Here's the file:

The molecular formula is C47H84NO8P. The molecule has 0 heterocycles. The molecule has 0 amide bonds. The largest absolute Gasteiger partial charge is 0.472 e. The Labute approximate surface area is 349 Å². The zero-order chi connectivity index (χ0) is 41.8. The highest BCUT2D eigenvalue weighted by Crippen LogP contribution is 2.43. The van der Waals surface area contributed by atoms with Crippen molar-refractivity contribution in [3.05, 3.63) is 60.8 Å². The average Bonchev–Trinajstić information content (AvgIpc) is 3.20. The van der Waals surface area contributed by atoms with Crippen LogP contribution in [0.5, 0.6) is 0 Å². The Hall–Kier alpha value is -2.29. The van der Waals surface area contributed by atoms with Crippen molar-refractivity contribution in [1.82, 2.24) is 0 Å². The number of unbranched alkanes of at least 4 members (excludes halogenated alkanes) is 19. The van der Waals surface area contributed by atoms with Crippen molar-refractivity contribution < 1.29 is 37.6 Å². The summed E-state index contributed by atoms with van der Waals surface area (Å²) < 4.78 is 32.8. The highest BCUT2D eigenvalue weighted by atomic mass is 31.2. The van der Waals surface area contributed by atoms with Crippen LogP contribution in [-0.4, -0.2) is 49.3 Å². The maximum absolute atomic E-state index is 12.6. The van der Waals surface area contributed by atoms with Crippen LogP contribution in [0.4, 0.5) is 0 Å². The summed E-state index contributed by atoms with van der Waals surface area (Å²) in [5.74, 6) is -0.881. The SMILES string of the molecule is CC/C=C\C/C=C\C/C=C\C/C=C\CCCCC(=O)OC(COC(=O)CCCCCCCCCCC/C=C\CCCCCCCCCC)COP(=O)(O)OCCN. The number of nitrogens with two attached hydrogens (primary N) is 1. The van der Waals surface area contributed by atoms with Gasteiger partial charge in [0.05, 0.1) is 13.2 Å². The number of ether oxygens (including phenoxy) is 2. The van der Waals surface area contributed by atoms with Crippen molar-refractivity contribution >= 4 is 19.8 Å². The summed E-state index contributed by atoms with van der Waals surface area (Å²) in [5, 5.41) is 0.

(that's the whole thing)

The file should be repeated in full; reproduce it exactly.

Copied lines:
The molecular formula is C47H84NO8P. The molecule has 0 heterocycles. The molecule has 0 amide bonds. The largest absolute Gasteiger partial charge is 0.472 e. The Labute approximate surface area is 349 Å². The zero-order chi connectivity index (χ0) is 41.8. The highest BCUT2D eigenvalue weighted by Crippen LogP contribution is 2.43. The van der Waals surface area contributed by atoms with Crippen molar-refractivity contribution in [3.05, 3.63) is 60.8 Å². The average Bonchev–Trinajstić information content (AvgIpc) is 3.20. The van der Waals surface area contributed by atoms with Crippen LogP contribution in [0.5, 0.6) is 0 Å². The Hall–Kier alpha value is -2.29. The van der Waals surface area contributed by atoms with Crippen molar-refractivity contribution in [1.82, 2.24) is 0 Å². The number of unbranched alkanes of at least 4 members (excludes halogenated alkanes) is 19. The van der Waals surface area contributed by atoms with Crippen molar-refractivity contribution < 1.29 is 37.6 Å². The summed E-state index contributed by atoms with van der Waals surface area (Å²) < 4.78 is 32.8. The highest BCUT2D eigenvalue weighted by atomic mass is 31.2. The van der Waals surface area contributed by atoms with Crippen LogP contribution in [-0.4, -0.2) is 49.3 Å². The maximum absolute atomic E-state index is 12.6. The van der Waals surface area contributed by atoms with Crippen LogP contribution in [0.4, 0.5) is 0 Å². The summed E-state index contributed by atoms with van der Waals surface area (Å²) in [5.74, 6) is -0.881. The SMILES string of the molecule is CC/C=C\C/C=C\C/C=C\C/C=C\CCCCC(=O)OC(COC(=O)CCCCCCCCCCC/C=C\CCCCCCCCCC)COP(=O)(O)OCCN. The number of nitrogens with two attached hydrogens (primary N) is 1. The van der Waals surface area contributed by atoms with Gasteiger partial charge in [0.05, 0.1) is 13.2 Å². The number of ether oxygens (including phenoxy) is 2. The van der Waals surface area contributed by atoms with Crippen molar-refractivity contribution >= 4 is 19.8 Å². The summed E-state index contributed by atoms with van der Waals surface area (Å²) in [5, 5.41) is 0.